It's not as simple as in Newton's theory. The first complication is similar to electromagnetism. In electromagnetism you can use the Maxwell Equation to find how he initial electromagnetic field evolves into the electromagnetic field in all of spacetime, but the initial electromagnetic field can not be arbitrary. The divergence of the initial magnetic part of the electromagnetic field has to be zero. So you can't write down just any fields and then evolve them.

Similarly, you can't write down just any initial manifold and any initial Stress-Energy tensor and any initial spatial metric and any arbitrary information about first derivatives.

And secondly, even when you have good initial conditions that meet the constraints. You have to extract the second derivatives (which isn't easy becasue the equations are not linear) and then use them to make a complete solution. Which is also hard.

And furthermore, not every manifold that satisfies the Einstein Equation has a Cauchy problem setup. There are even solutions to Einstein's Equation that have spatial slices that are perfectly flat, perfectly empty, and perfectly infinite and look just like a spatial slice of empty flat Minkowksi space. And yet some of those solutions are different than each other.

So even the simplest possible case of a flat empty infinite universe with nothing in right now, could evolve differently, and there simply is no law of physics telling it that it has to have a particular future development or a particular past development.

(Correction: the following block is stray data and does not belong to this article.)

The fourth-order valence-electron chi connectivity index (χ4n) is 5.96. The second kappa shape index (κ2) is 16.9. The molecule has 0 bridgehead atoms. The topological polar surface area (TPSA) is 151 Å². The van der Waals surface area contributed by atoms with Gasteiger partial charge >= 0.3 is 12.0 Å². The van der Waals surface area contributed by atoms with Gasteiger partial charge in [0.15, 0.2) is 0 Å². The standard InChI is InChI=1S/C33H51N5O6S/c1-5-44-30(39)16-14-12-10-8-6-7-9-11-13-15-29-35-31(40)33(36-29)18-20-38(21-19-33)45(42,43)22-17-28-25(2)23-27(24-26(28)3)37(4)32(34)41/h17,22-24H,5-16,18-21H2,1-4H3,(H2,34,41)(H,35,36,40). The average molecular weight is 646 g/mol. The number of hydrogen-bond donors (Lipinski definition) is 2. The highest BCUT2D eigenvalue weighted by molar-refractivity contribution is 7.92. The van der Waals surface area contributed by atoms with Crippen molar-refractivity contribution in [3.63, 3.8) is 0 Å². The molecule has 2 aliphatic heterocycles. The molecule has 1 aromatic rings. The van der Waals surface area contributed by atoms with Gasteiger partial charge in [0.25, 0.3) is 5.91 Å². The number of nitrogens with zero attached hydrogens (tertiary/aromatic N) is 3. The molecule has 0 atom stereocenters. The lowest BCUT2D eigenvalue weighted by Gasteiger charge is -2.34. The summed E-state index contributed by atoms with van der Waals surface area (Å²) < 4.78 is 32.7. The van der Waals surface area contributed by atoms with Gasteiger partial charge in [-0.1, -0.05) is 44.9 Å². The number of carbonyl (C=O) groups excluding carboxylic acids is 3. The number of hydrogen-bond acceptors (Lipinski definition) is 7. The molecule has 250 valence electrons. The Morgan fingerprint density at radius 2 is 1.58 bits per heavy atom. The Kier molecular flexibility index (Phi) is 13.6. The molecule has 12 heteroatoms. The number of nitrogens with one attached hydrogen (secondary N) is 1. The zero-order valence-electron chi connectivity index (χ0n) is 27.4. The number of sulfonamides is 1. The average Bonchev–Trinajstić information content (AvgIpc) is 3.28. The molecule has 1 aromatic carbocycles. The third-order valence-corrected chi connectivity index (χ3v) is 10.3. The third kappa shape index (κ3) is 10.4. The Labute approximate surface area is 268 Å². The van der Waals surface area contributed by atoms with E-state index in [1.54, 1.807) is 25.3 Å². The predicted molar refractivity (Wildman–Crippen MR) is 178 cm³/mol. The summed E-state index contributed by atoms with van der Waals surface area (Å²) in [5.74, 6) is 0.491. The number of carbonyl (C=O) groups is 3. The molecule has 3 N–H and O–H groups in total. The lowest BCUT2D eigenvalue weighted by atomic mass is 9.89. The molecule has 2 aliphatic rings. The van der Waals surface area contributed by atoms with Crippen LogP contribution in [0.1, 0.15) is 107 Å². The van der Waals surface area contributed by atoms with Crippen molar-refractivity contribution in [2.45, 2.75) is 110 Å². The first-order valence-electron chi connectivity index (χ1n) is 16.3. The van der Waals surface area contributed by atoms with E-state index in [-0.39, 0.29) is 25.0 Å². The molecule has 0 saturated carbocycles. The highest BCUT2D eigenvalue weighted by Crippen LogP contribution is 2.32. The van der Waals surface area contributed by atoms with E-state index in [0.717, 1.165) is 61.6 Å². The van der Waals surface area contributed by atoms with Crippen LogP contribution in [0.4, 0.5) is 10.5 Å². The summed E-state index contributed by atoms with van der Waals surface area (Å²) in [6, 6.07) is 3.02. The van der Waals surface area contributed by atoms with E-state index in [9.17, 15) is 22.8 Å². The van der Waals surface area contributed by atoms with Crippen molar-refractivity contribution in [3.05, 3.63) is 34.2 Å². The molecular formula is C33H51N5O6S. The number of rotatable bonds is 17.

Physics is a science. And the theories tell you to restrict your models to only certain models. Electromagnetism tells us to restrict our initial magnetic field to have zero divergence and it tells us to restrict our electromagnetic fields to have their eceokve and their initial values to related to each other in a particular way. So it says to only use certain fields for your models.

And you use the models to make your predictions. So part of the theory is that some particular one of the restricted initial magnetic fields will be able to match your observations, and that one of its evolutions will match your later observations.

So in General Relativity the equation and the theory really tell you to select manifolds and metrics and Stress-Energy tensors that satisfy the Einstein Equation and the evolution equations for the specific things that make up the Stress-Energy tensor (which then cause the evolution of the Stress-Energy tensor).

So the theory says to restrict yourself to just those models. And the theory is good if there are models that match observations.

Think of science as tell you what the world does not do. That's what it has to do, becasue we want science to be falsifiable.

So science hypothesizes that the universe doesn't evolve in a way to look like a manifold that does not satisfy the Einstein Equation. So if it ever did, we'd know the theory is wrong and we could modify it or replace it. It doesn't really do anything more than that.